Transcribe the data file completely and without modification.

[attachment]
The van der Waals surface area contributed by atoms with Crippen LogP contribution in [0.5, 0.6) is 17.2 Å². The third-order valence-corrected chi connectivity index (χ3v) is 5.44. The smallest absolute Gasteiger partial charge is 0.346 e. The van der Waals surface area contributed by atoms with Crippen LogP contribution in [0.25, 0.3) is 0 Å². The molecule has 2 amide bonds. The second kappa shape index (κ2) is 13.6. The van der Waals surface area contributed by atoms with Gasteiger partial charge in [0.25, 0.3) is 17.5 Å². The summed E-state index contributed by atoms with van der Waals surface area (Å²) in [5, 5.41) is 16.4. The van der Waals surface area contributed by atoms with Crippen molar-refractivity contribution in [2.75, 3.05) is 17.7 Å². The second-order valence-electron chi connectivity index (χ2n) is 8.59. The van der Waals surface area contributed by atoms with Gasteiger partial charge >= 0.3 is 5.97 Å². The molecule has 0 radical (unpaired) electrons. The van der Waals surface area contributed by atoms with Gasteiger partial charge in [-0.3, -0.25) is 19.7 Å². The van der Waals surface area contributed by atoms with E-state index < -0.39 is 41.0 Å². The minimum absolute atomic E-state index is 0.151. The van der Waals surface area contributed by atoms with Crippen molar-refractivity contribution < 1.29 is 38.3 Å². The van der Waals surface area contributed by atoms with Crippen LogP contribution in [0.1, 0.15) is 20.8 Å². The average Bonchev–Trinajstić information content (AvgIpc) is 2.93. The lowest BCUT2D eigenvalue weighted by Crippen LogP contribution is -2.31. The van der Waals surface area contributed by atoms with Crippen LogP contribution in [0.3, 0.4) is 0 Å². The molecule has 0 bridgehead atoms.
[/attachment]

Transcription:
The van der Waals surface area contributed by atoms with Crippen LogP contribution in [0.5, 0.6) is 17.2 Å². The third-order valence-corrected chi connectivity index (χ3v) is 5.44. The smallest absolute Gasteiger partial charge is 0.346 e. The van der Waals surface area contributed by atoms with Crippen LogP contribution in [0.25, 0.3) is 0 Å². The molecule has 2 amide bonds. The second kappa shape index (κ2) is 13.6. The van der Waals surface area contributed by atoms with Gasteiger partial charge in [0.25, 0.3) is 17.5 Å². The summed E-state index contributed by atoms with van der Waals surface area (Å²) in [5, 5.41) is 16.4. The van der Waals surface area contributed by atoms with Crippen molar-refractivity contribution in [2.75, 3.05) is 17.7 Å². The second-order valence-electron chi connectivity index (χ2n) is 8.59. The van der Waals surface area contributed by atoms with Gasteiger partial charge >= 0.3 is 5.97 Å². The molecule has 0 radical (unpaired) electrons. The van der Waals surface area contributed by atoms with Gasteiger partial charge in [-0.3, -0.25) is 19.7 Å². The van der Waals surface area contributed by atoms with E-state index < -0.39 is 41.0 Å². The minimum absolute atomic E-state index is 0.151. The van der Waals surface area contributed by atoms with Crippen molar-refractivity contribution < 1.29 is 38.3 Å². The van der Waals surface area contributed by atoms with Crippen LogP contribution in [0.1, 0.15) is 20.8 Å². The average Bonchev–Trinajstić information content (AvgIpc) is 2.93. The lowest BCUT2D eigenvalue weighted by Crippen LogP contribution is -2.31. The van der Waals surface area contributed by atoms with Crippen LogP contribution in [0.3, 0.4) is 0 Å². The molecule has 0 bridgehead atoms.